Former art student, Riley Soares, learned late last year that he was not welcome back at the residential college where he had lived for three years. During that time, Riley had been subject to numerous acts of bullying, for opposing the strong LGBTIQ+ presence at the college.

Riley was also the subject of a defamatory petition hosted at, which Change eventually took down after apologising and stating that the petition violated their community standards. The petition, made in response to one from Riley which called for an end to LGBTIQ+ activities being held at Newman, was created by a member of the Newman Student Council. Even though the petition has been removed, it is still causing problems for Riley, as online searches by potential employers inform them he has been accused of ‘homophobic behaviour.’

In a statement given to Family Life International, Riley said:

“It’s been frustrating that Newman would put me in this position and blatantly refuse to address the members of Newman Students Club and General Council’s defamatory and bullying petition against me, which one could find for many months in the first 5 results when they googled my name. It affected me in a number of practical ways: for instance, at this point, I haven’t been able to find any secure housing for the year. Also when I’ve tried to apply for jobs, employers have done a google search on me and found the defamatory petition against me as a concern and have denied me employment.”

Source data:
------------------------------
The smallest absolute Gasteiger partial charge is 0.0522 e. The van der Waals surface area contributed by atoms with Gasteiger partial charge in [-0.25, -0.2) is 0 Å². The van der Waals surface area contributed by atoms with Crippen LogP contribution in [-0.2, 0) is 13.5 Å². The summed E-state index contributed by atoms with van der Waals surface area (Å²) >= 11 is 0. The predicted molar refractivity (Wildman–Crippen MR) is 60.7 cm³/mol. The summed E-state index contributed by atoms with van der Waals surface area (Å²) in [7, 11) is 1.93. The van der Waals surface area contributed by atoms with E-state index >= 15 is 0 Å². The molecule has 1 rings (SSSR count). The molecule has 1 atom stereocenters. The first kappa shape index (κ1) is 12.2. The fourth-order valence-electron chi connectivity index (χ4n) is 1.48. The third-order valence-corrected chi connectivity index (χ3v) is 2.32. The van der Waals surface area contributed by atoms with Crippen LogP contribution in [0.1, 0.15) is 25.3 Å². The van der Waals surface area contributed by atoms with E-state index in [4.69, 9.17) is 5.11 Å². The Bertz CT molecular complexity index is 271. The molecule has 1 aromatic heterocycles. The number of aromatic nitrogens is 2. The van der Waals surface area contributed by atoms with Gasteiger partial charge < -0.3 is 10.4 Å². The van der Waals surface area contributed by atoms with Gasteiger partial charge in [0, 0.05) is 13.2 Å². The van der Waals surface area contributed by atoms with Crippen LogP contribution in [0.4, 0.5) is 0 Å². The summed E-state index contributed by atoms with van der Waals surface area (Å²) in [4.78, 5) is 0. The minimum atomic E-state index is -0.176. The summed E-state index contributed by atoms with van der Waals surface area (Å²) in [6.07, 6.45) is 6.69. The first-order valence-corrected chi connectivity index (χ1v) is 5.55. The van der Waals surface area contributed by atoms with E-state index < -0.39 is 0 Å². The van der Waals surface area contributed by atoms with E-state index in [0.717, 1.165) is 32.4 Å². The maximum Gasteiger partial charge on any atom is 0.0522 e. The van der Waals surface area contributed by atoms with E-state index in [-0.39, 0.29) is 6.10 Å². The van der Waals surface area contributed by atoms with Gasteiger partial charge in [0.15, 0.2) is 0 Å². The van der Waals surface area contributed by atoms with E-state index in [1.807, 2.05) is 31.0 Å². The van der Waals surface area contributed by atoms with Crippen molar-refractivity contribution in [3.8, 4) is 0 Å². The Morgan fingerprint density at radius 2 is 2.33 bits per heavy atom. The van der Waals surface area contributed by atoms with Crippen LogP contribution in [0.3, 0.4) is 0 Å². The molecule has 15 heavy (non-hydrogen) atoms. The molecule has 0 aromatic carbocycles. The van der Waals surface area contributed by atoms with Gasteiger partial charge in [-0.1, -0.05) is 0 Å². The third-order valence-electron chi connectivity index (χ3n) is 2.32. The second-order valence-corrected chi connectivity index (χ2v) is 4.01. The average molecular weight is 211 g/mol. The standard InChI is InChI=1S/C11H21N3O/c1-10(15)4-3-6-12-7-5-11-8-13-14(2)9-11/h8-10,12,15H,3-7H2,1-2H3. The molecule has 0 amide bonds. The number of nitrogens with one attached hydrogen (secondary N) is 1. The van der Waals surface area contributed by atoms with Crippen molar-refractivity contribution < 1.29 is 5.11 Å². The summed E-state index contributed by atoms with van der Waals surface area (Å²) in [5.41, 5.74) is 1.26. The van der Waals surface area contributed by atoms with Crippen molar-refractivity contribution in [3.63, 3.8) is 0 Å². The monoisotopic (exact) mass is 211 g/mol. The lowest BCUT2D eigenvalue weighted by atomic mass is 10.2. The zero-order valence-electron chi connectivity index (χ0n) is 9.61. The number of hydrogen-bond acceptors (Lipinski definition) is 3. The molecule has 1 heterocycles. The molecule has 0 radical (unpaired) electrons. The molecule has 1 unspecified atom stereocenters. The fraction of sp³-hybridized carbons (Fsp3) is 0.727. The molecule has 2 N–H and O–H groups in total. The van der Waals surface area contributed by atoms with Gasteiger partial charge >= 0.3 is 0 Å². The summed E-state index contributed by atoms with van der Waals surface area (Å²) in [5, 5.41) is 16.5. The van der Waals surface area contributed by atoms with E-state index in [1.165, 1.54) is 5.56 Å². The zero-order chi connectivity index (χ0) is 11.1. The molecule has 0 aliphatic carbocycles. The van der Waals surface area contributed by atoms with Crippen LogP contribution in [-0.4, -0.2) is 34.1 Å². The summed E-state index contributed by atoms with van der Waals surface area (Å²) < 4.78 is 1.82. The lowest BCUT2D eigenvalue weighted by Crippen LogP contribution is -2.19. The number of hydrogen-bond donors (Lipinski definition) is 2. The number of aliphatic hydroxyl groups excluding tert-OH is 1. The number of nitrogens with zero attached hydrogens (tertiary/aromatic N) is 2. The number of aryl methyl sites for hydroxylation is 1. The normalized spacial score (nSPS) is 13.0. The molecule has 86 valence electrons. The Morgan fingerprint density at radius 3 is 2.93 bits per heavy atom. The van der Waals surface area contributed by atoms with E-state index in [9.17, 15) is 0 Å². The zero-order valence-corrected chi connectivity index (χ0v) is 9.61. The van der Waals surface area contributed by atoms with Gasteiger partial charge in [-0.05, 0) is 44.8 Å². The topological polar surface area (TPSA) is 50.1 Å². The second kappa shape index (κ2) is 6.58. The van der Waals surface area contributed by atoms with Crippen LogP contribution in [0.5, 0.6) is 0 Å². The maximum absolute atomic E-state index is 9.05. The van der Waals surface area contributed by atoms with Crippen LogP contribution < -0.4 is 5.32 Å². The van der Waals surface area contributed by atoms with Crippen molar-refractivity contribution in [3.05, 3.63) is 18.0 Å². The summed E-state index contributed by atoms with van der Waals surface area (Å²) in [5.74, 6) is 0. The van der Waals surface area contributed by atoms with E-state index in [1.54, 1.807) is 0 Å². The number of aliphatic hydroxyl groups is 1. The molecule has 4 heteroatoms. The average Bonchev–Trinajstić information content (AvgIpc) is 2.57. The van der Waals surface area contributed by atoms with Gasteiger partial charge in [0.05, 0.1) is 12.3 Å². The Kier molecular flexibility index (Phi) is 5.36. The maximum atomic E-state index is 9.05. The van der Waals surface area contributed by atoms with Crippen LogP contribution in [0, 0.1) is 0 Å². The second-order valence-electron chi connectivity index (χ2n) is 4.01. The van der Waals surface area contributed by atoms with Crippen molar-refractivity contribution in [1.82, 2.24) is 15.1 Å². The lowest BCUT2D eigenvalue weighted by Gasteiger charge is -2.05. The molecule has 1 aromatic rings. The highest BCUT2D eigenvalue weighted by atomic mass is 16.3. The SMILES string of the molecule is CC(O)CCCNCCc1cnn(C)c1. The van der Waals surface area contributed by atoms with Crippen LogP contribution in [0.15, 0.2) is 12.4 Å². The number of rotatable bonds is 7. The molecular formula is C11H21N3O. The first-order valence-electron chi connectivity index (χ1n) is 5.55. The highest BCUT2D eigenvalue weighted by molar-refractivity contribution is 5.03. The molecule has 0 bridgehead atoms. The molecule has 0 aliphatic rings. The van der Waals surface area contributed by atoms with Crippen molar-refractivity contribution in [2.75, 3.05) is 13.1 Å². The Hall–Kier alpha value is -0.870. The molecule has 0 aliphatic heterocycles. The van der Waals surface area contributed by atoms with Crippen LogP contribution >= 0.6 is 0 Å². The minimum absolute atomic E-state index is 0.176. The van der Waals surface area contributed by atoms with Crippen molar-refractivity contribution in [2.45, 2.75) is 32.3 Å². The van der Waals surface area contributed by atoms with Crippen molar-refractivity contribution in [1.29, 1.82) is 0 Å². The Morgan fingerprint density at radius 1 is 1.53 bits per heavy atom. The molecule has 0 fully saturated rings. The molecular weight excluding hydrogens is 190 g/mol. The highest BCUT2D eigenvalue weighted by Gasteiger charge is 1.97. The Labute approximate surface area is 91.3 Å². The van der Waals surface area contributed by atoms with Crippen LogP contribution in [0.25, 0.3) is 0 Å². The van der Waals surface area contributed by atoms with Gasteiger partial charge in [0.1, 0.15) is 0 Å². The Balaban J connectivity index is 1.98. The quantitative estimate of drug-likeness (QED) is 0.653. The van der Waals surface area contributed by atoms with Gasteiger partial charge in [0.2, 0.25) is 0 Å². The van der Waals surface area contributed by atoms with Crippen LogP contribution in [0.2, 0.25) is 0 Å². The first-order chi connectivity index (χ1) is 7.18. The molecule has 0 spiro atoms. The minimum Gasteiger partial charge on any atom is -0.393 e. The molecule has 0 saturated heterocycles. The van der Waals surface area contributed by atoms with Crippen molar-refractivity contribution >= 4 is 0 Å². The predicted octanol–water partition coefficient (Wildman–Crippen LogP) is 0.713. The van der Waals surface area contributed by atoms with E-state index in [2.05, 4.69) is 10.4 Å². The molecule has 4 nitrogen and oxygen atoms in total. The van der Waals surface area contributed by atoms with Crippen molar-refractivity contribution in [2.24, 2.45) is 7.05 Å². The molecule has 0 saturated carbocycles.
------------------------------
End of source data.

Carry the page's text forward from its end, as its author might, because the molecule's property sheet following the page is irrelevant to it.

Riley Soares initially hoped he could bring a case against the college via the Victorian Anti-discrimination Tribunal. However, he eventually found that this was not feasible, given that the Tribunal is notoriously biased against orthodox Christians. It is certainly a sign of the times when a Catholic who upholds Catholic teaching has no recourse in either secular or religious tribunals.